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ABSTRACT: There is controversy about the use of inotropes in the treatment of severe sepsis and septic shock. The objective of this study was to evaluate if levosimendan, as compared with standard inotropic therapy (eg, dobutamine), reduces mortality in septic patients.
BioMedCentral, PubMed, EMBASE, and the Cochrane Central Register were searched for pertinent studies, up to 1st May 2015. Randomized trials on the use of levosimendan in patients with severe sepsis and septic shock were included if reporting mortality data. The primary outcome was mortality, whereas secondary outcomes were blood lactate, cardiac index, total fluid infused, norepinephrine dosage, and mean arterial pressure.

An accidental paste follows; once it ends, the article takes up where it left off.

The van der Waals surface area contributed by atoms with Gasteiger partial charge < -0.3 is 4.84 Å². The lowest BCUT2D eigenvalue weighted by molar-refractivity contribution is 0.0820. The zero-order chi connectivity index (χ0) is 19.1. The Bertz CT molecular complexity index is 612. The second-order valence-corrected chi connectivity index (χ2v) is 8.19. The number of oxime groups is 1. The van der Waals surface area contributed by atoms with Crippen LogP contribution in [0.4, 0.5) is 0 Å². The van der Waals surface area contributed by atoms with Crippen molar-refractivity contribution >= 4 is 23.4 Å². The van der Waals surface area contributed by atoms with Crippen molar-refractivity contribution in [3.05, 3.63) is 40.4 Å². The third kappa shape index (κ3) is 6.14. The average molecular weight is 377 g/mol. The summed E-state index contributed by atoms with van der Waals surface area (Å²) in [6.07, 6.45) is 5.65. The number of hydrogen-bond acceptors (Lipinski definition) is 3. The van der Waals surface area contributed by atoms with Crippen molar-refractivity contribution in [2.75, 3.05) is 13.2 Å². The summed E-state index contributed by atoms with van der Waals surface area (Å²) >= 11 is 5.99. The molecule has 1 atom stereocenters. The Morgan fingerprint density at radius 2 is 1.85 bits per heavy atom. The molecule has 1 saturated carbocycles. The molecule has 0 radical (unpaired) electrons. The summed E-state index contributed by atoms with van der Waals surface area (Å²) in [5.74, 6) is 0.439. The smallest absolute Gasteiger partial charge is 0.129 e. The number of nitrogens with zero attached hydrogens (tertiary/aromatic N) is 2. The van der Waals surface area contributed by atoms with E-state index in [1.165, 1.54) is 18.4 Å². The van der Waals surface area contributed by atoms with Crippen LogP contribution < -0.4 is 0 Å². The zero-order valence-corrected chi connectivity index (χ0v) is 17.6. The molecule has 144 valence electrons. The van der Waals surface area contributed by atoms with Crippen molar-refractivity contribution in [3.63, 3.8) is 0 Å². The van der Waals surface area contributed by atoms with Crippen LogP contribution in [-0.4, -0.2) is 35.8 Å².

Seven studies for a total of 246 patients were included in the analysis. Levosimendan was associated with significantly reduced mortality compared with standard inotropic therapy (59/125 [47%] in the levosimendan group and 74/121 [61%] in the control group; risk difference = -0.14, risk ratio = 0.79 [0.63-0.98], P for effect = .03, I(2) = 0%, numbers needed to treat = 7). Blood lactate was significantly reduced in the levosimendan group, whereas cardiac index and total fluid infused were significantly higher in the levosimendan group. No difference in mean arterial pressure and norepinephrine usage was noted.
In patients with severe sepsis and septic shock, levosimendan is associated with a significant reduction in mortality compared with standard inotropic therapy. A large ongoing multicenter randomized trial will have to confirm these findings.
Copyright © 2015. Published by Elsevier Inc.